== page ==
I had to manage my time and my energy such that I put myself, and my mental health, and so, my ability to be productive and creative, first in every way that was practical and possible.
I had to get back to myself.
That meant making some potentially fraught decisions.
Most difficult was taking a big step back from the person I’d been seeing several times a week for over half a year.
Although it makes me sound like a dead-eyed monster, I want to be clear: the decision itself wasn’t difficult for me. I was committed to do what was necessary to bring balance and sanity back into my life, and I was resolute and even eager to begin.
I was — I am — driven.
Unavoidably, though, I hurt a person I care about, and if I could have seen a way to proceed without causing her pain while still being true to myself and what I needed to be healthy, I would have taken it.
I also quit that full-time temporary job three weeks before my time there was scheduled to end. The gig, which I’d taken to infuse some predictable revenue into my freelance income, turned out to take too much time and too much energy to be worth the money I was making. In terms of mental health and financial health, I literally could not afford to continue working there.
All the same, I’d spent three months with that team; we’d gotten to know each other. Although I knew their jobs and workload would not be seriously affected by my absence, I had to grapple with some false feelings of obligation.
Learning to not honor false obligations is a big life lesson for me. I could write another post all about that. Maybe I will; maybe it will be an episode of Sonitotum.
Anyway, I quit. The parting was amicable; the door is open to return one day.
Saturday morning, April 7, 2017, I woke up in a quiet apartment, more alone than I’d been in months.
Front Only the Essential
“I went to the woods because I wished to live deliberately, to front only the essential facts of life, and see if I could not learn what it had to teach, and not, when I came to die, discover that I had not lived.” — Henry David Thoreau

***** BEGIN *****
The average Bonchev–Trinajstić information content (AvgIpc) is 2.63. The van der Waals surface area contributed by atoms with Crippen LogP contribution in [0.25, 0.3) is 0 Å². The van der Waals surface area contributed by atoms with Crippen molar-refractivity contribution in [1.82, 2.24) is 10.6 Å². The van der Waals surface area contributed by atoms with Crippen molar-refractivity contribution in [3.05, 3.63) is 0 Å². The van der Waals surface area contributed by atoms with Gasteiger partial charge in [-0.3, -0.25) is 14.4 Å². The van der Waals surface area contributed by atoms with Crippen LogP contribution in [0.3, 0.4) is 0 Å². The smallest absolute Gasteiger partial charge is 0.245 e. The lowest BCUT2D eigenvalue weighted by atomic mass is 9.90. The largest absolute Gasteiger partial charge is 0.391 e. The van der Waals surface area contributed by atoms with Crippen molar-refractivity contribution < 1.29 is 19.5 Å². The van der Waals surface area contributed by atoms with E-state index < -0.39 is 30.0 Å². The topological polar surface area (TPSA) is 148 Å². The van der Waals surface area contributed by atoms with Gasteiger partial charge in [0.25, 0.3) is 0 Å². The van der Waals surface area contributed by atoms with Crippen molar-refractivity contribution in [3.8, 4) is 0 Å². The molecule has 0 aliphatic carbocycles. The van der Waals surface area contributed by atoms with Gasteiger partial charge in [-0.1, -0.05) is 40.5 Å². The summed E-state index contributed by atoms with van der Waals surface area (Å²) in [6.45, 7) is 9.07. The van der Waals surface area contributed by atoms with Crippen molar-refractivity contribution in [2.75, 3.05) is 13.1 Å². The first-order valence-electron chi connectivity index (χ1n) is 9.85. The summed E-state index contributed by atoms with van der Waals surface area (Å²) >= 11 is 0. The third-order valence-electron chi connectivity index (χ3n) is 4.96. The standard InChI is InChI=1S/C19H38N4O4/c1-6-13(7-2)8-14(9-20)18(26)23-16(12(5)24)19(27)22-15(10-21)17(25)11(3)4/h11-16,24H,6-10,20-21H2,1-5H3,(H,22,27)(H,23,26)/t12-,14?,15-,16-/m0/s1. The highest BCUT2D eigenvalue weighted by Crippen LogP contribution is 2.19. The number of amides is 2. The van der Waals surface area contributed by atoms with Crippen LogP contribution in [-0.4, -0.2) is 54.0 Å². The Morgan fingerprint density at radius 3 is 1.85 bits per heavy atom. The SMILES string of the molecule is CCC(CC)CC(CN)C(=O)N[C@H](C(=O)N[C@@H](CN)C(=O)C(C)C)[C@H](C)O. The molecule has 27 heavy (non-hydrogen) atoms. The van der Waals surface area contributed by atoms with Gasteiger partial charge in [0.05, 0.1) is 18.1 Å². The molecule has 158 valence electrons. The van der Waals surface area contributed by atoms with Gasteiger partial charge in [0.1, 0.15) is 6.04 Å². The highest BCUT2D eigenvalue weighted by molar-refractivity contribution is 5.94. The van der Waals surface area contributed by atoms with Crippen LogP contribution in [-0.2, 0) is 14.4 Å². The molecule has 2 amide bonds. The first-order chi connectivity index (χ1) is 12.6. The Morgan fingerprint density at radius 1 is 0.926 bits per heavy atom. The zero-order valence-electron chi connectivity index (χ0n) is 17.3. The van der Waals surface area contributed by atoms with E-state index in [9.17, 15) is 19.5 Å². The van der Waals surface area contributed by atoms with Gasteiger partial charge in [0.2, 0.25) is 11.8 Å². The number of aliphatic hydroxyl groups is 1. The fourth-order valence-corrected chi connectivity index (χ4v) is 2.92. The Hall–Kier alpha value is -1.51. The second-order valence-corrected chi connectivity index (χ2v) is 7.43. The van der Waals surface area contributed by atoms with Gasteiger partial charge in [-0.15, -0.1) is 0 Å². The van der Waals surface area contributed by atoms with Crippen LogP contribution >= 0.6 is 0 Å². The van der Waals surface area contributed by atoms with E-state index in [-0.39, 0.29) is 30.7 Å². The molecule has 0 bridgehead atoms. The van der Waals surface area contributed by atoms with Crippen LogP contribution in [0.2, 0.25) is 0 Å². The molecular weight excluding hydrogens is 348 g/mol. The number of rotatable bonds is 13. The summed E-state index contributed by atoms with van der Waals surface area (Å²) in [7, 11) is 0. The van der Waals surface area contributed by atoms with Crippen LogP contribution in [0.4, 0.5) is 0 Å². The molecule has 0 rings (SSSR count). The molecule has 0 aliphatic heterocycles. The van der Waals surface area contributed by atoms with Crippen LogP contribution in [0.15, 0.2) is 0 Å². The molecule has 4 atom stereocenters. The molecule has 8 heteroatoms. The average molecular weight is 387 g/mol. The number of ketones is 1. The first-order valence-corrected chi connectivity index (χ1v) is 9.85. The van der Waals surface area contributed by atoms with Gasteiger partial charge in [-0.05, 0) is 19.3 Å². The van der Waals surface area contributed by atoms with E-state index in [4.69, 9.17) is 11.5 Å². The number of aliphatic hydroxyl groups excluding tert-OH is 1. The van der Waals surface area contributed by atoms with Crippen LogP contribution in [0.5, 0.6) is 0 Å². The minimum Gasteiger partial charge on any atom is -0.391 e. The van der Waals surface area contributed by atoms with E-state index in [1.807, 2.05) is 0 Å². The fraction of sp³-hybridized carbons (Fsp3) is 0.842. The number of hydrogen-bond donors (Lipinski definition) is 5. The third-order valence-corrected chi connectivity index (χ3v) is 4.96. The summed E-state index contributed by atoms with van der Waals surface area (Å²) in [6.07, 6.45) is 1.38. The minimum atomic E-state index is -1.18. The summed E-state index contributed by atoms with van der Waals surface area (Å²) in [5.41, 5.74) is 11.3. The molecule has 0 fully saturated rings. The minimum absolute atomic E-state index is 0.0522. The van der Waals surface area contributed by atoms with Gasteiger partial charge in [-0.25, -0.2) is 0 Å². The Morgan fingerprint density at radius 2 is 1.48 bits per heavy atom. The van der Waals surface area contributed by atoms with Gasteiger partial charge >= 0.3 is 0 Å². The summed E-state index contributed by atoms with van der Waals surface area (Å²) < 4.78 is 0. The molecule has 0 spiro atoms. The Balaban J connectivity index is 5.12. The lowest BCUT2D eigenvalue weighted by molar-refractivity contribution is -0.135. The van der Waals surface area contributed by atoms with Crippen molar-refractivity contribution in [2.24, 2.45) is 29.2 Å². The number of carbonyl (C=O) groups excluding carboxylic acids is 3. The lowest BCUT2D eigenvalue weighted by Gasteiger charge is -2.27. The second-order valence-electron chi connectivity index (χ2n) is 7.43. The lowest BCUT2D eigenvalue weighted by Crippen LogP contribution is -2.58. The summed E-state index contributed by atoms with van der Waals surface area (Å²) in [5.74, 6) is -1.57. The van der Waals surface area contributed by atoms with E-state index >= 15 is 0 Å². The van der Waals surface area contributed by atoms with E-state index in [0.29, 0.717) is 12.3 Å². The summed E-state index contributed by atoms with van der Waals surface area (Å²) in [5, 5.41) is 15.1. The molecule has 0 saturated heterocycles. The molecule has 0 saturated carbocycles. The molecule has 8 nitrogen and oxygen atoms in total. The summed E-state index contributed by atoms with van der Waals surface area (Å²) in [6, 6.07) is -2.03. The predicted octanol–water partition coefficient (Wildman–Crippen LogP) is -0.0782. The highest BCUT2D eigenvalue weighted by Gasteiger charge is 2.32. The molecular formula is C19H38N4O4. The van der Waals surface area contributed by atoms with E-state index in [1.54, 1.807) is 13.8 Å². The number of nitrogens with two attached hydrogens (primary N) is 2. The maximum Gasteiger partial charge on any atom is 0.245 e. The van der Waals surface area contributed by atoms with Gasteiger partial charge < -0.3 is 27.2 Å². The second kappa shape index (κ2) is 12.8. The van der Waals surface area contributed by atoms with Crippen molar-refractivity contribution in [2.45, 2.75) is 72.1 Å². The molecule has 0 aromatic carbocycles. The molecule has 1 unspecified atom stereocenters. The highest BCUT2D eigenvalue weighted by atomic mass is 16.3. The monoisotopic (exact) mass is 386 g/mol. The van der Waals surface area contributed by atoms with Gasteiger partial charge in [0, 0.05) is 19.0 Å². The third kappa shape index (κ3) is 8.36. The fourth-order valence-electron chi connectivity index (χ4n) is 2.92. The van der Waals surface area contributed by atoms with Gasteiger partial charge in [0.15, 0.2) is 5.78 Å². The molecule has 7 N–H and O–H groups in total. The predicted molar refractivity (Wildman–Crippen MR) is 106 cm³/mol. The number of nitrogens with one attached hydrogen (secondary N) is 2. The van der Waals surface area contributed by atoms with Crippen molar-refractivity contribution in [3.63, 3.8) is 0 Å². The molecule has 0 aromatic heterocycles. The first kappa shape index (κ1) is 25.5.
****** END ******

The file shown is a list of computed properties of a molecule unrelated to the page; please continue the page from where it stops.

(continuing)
It didn’t take long before my relative state of solitude bore fruit that fell, like apples of Newtonian mental health, all around.
After all, I was abruptly, mostly, by myself. There wasn’t anything to “eat” but the fruit of my solitude.
Sure, there was still social media, and texts and messages and phone calls, but I found (I still find, writing this and hearing my phone buzz) myself recoiling from those intrusions. “I don’t want caramel on my apples unless I ask for it.”
(All right, all right, I will try to make that the end of the apple thing…)
Alone for extended periods of time, I began to hear my own thoughts in my own voice. I began to see my own self.
The silence forced me to hear me. The absence of others forced me to look in the mirror.
I think it’s telling that what we see when we look at a mirror is called a “reflection.”
It is, I submit, what we should do now and then. Reflect.
It wasn’t always pleasant. But it was educational.
Cleansing, too. The more time I had alone, the more it seemed as if I was sloughing off the thick, calloused skin I’d needed to be tough enough to handle all those external obligations.
The greatest gift of solitude has been the return of my vulnerability.
And so, pink, and raw, and often red-eyed and runny-nosed…
- I found myself facing loss and regret and sadness over things I’d assumed I was over, but in fact I’d only shunted aside to deal with immediate, external concerns.
- I found I could be honest with myself regarding my priorities and my commitments.
- I found myself missing and wanting to reconnect with people I see far too infrequently, and I’m taking steps to do that. (Seem contradictory to the solitude thing? Heck, even Thoreau knew to take the donut…)
- I found I had not just the time, but also the mental and emotional energy to return to my creative endeavors.